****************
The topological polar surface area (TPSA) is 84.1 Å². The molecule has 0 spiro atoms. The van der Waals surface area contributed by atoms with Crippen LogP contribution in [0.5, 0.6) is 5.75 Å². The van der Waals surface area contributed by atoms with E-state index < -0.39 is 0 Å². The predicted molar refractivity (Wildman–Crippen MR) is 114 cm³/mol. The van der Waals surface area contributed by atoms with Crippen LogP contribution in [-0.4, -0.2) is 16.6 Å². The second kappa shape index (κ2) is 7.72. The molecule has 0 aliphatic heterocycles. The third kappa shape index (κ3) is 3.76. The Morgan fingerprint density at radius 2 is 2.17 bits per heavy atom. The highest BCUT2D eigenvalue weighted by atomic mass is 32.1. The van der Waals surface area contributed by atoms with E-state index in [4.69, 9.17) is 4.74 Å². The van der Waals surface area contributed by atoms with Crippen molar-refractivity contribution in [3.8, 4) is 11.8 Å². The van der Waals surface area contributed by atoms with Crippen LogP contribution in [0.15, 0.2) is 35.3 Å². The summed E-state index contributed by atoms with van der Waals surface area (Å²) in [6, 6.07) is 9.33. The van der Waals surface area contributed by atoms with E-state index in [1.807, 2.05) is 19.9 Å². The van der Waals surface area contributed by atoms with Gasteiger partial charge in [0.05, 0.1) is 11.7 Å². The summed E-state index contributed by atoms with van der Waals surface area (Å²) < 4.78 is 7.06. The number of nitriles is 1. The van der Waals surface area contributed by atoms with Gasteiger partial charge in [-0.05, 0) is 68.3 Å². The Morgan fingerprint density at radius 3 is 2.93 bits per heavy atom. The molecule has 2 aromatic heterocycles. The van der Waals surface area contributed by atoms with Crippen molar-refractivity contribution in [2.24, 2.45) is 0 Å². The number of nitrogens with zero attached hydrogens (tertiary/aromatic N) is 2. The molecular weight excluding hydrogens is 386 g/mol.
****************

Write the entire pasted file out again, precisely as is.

The topological polar surface area (TPSA) is 84.1 Å². The molecule has 0 spiro atoms. The van der Waals surface area contributed by atoms with Crippen LogP contribution in [0.5, 0.6) is 5.75 Å². The van der Waals surface area contributed by atoms with E-state index < -0.39 is 0 Å². The predicted molar refractivity (Wildman–Crippen MR) is 114 cm³/mol. The van der Waals surface area contributed by atoms with Crippen LogP contribution in [-0.4, -0.2) is 16.6 Å². The second kappa shape index (κ2) is 7.72. The molecule has 0 aliphatic heterocycles. The third kappa shape index (κ3) is 3.76. The Morgan fingerprint density at radius 2 is 2.17 bits per heavy atom. The highest BCUT2D eigenvalue weighted by atomic mass is 32.1. The van der Waals surface area contributed by atoms with E-state index in [4.69, 9.17) is 4.74 Å². The van der Waals surface area contributed by atoms with Crippen molar-refractivity contribution in [3.8, 4) is 11.8 Å². The van der Waals surface area contributed by atoms with Crippen LogP contribution in [0.15, 0.2) is 35.3 Å². The summed E-state index contributed by atoms with van der Waals surface area (Å²) in [6, 6.07) is 9.33. The van der Waals surface area contributed by atoms with E-state index in [1.807, 2.05) is 19.9 Å². The van der Waals surface area contributed by atoms with Gasteiger partial charge in [0.05, 0.1) is 11.7 Å². The summed E-state index contributed by atoms with van der Waals surface area (Å²) < 4.78 is 7.06. The number of nitriles is 1. The van der Waals surface area contributed by atoms with Gasteiger partial charge in [-0.05, 0) is 68.3 Å². The Morgan fingerprint density at radius 3 is 2.93 bits per heavy atom. The molecule has 2 aromatic heterocycles. The van der Waals surface area contributed by atoms with Crippen molar-refractivity contribution in [2.24, 2.45) is 0 Å². The number of nitrogens with zero attached hydrogens (tertiary/aromatic N) is 2. The molecular weight excluding hydrogens is 386 g/mol.